Snowden leaks: GCHQ 'attacked Anonymous' hackers
GCHQ disrupted "hacktivist" communications by using one of their own techniques against them, according to the latest Edward Snowden leaks.
Documents from the whistle-blower published by NBC indicate UK cyberspies used a denial of service attack (DoS) in 2011 to force a chatroom used by the Anonymous collective offline.
A spokeswoman for GCHQ said all the agency's activities were authorised and subject to rigorous oversight.
But others say it raises concerns.
Dr Steven Murdoch, a security researcher at the University of Cambridge, said using a DoS attack to overwhelm a computer server with traffic would have risked disrupting other services.
Introduction to GCHQ
The UK government's communications-focused intelligence agency, employing about 5,000 people.
It stands for Government Communications Headquarters.
The agency is based in Cheltenham, Gloucestershire, and also operates two smaller sites in Cornwall and North Yorkshire.
Its two key roles are:
- To identify threats from intercepted communications. It says these include terrorism, the spread of nuclear weapons, regional conflicts around the world and threats to the economic prosperity of the UK.
- To serve as an authority on information assurance - meaning that it advises the government and organisations running the UK's critical infrastructure how to safeguard their systems from interference and disruption.
The foreign secretary is answerable in Parliament for GCHQ's work.
"It's quite possible that the server was used for other purposes which would have been entirely unrelated to Anonymous," he said.
"It's also likely that most of the chat that was going on about Anonymous was not to do with hacking because the people who join Anonymous are fairly wide-ranging in what they think it is legitimate to do.
"Some have gone into criminality but many others just go out and organise protests, letter-writing campaigns and other things that are not criminal."
Campaign group Privacy International is also worried.
"There is no legislation that clearly authorises GCHQ to conduct cyber-attacks," said head of research Eric King.
"So, in the absence of any democratic mechanisms, it appears GCHQ has granted itself the power to carry out the very same offensive attacks politicians have criticised other states for conducting."
The UK government's Cyber Security Strategy document, published in 2011, says officials should take "proactive measures to disrupt threats to our information security", but also notes that any such action should be consistent with freedom of expression and privacy rights.Hacker arrests
The latest documents are published alongside an article part-written by Glenn Greenwald.
The journalist is one of only two people reported to have access to all whistle-blower Edward Snowden's leaked documents.
The article highlights that the Joint Threat Research Intelligence Group (JTRIG) is the division identified as being responsible for the DoS attack - a unit whose existence had not previously been publicly disclosed.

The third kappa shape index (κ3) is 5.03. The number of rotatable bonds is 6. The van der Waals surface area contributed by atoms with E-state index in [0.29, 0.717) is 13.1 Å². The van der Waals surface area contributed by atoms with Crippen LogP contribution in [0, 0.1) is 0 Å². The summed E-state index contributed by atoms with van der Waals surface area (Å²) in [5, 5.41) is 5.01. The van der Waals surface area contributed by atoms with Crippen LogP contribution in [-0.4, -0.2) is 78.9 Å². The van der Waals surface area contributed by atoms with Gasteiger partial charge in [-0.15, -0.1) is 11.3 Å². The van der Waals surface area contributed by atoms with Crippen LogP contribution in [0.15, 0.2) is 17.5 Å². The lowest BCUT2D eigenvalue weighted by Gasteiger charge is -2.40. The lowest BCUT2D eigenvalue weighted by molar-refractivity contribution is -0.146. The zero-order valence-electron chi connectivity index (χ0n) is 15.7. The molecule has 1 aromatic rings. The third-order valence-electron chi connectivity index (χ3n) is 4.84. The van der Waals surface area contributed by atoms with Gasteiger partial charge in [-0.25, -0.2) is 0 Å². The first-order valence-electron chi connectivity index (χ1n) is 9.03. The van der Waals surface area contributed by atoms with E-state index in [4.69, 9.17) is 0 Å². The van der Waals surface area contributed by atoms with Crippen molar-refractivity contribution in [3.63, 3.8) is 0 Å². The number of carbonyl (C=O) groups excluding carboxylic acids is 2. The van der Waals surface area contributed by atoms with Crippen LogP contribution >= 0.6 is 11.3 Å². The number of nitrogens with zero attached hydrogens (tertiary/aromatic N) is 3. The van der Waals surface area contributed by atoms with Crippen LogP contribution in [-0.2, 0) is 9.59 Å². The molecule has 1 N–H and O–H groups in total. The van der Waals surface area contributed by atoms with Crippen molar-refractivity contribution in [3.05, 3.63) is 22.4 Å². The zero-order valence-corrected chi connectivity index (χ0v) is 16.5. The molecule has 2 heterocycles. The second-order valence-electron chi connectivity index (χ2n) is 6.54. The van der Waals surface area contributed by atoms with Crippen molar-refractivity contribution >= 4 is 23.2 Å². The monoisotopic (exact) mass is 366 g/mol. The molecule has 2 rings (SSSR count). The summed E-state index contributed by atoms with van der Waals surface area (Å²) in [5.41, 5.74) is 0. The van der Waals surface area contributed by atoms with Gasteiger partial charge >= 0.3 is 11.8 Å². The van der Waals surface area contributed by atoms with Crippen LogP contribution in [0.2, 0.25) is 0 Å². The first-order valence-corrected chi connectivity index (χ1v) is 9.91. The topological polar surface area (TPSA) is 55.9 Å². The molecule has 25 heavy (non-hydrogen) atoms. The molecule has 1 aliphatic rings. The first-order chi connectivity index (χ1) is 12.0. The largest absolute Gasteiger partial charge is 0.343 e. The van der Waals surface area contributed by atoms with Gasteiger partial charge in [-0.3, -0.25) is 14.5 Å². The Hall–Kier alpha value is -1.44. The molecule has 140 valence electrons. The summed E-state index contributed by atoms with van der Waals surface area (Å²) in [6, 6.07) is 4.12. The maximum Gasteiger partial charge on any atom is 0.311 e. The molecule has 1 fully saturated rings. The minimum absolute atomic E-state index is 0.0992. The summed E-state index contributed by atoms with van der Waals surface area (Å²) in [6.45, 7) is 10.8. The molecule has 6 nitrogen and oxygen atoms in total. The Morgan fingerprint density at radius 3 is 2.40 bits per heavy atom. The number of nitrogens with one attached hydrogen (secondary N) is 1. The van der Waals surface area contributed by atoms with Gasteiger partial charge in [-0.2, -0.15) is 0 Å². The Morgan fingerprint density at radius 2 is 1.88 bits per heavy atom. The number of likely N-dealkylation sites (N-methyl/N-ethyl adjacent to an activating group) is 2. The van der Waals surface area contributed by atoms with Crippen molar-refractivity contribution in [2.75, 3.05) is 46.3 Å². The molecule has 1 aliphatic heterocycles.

The documents indicate the unit also spied on and communicated with chatroom users to identify hackers who had stolen information.
In one case, agents are said to have tricked a hacker nicknamed P0ke who claimed to have stolen data from the US government. They did this by sending him a link to a BBC article entitled: "Who loves the hacktivists?"
"Sexy," P0ke is alleged to have commented.
But when he clicked the link it is reported that JTRIG was able to bypass measures he had taken to hide his identity, although it is not clear how.
NBC reports that P0ke - a Scandinavian college student - was never arrested despite GCHQ learning his true name.
But the leaks indicate others were imprisoned as a result of JTRIG operations.
One paper highlights the case of Edward Pearson - a hacker known as GZero - who was sentenced to two years in jail in 2012 for illegally acquiring credit and debit card details registered with PayPal.
A transcript of a chatroom conversation indicates that Pearson had contacted GCHQ agents claiming he knew a hacktivist they were investigating, unaware of the agents' true identity.'Grey area'
In addition to Anonymous, the documents list LulzSec, the A-Team and the Syrian Cyber Army as hacktivist groups GCHQ was concerned about.
In one case it appears simply warning activists that carrying out their own DoS attacks was illegal had the desired effect.
NBC reports that the notice was posted via Facebook, Twitter, email, instant messenger and Skype.
One alleged GCHQ document states that one month later 80% of those contacted had stopped using a hacktivist chatroom.
But the documents also indicate that GCHQ was willing to use DoS attacks itself as part of an operation codenamed Rolling Thunder, which prevented hacktivists using a chatroom for 30 hours in September 2011.
GCHQ has a longstanding policy of not commenting on specific intelligence-gathering procedures, but a spokeswoman said all its work was "carried out in accordance with a strict legal and policy framework".
Even so, one cybersecurity expert said he had mixed feelings about the latest leaks.
"We have to remember that cyberspooks within GCHQ are equally, if not more, skilled than many black-hat hackers, and the tools and techniques they are going to use to fight cybercrime are surely going to be similar to that of the bad guys," said Andrew Miller, chief operating officer at Corero Network.
"Legally, we enter a very grey area here; where members of Lulzsec were arrested and incarcerated for carrying out DoS attacks, but it seems that JTRIG are taking the same approach with impunity."